Her decision not to continue French is now ‘set in stone’ so inflexible is the system. But last night she dropped a bit of a bombshell. During the intense revision she has been undertaking prior to her oral exam, many of the aspects of the grammar that she felt she had been struggling with have suddenly clicked into place for her. The result of this is that she now regrets her decision not to continue French to AS level as this new level of understanding has reinvoked her enthusiasm for the language.
A recent study published in the journal of Educational Assessment, Evaluation and Accountability on primary schooling has concluded that ‘having a bad teacher in the first year of primary school can damage a pupil’s entire education’.
I would go further. Whilst having great admiration for teachers who struggle against the myriad changes to the system made by meddling politicians I do believe that bad teaching throughout school life (not just at primary level) coupled with an inflexible system that requires too much too soon of young people ‘can damage a pupil’s entire education’.
The government’s response to the NUT threat to boycott SATS in 2010, supported by the headmasters union, is to say that this would be illegal. No looking at the issues wondering if they have a point, no concerns that if such a rather wishy washy union as the NUT are proposing action this may reflect some serious concerns.
The basis of the teacher’s discontent is their reality that they spend too much time preparing 10 and 11 year olds for their Year 6 SATS at the expense of a great deal other of the teaching they should be doing.
This isn’t a new criticism of the SATS but I suspect this issue is rather coming to a head (pun unintended) because there is no sign that Ed Balls and his lot have any intention of doing anything about this (aside from saying that the tests are ‘not set in stone’ which has created great excitement amongst many of those who wish to see the SATS scrapped).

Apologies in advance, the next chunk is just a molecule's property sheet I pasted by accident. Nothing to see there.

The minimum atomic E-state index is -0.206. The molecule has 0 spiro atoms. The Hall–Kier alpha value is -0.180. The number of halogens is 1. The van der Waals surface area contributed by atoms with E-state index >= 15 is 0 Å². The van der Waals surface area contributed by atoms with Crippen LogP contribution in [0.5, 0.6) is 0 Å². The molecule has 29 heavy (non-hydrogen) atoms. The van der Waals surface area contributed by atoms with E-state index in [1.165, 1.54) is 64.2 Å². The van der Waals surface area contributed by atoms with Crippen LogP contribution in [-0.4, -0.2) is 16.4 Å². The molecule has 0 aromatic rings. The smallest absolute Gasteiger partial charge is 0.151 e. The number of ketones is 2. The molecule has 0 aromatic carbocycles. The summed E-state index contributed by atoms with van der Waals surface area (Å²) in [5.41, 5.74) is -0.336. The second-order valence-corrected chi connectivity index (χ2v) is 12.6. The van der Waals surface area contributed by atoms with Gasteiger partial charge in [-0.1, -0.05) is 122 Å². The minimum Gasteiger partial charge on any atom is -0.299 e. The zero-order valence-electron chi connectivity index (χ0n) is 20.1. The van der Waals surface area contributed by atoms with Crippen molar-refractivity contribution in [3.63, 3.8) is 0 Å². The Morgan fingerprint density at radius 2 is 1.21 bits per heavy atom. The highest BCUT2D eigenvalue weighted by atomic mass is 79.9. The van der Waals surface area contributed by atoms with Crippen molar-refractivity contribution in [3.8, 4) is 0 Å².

The great opportunity to have scrapped the Year 6 SATS at the same time as the Year 9 SATS were scrapped has been missed and only strengthened the view that the overriding reason for scrapping the Year 9 SATS was to take the weight off the massive marking task that has proved so controversial. So all this leaves things kind of in limbo.
In a recent discussion on Radio 4 Today programme about the proposed boycott some interesting things were said which pandered to some myths about the tests. Here are just three of them.
- ‘We need tests because we want young people to be able to read and write’. WRONG. You have to have good teaching in order to maintain standards. Tests ain’t teaching.
- ‘You have to have SATS in order to have some measure of a child’s progress’. WRONG. There are all sorts of means of assessing a child’s progress. It is often mistakenly believed that to be against SATS is to be against any forms of measuring progress.
- Young people need to get used to taking tests for later on when they take their GCSE’s and A levels etc.. WRONG. My view is that all exams should be scrapped, but given that that is unlikely, certainly in the medium term, there are many ways of preparing for later exams that do not have to start 5 years in advance.
In my mind there is no doubt that the SATS should be scrapped forthwith. One of the things that is holding things up, though, is the fact that this would send out an extremely significant signal that real change is afoot, that the old obsession with testing and league tables is coming to an end.
For politicians who generally can only see 5 minutes ahead and who fuel such obsessions in the mistaken belief that this addresses accountability, taking an action that in fact points the way towards a new world that may exist the day after tomorrow is extremely uncomfortable.
Yet, there is a growing feeling of inevitability in this. How long can Ed Balls and his colleagues ignore the elephant?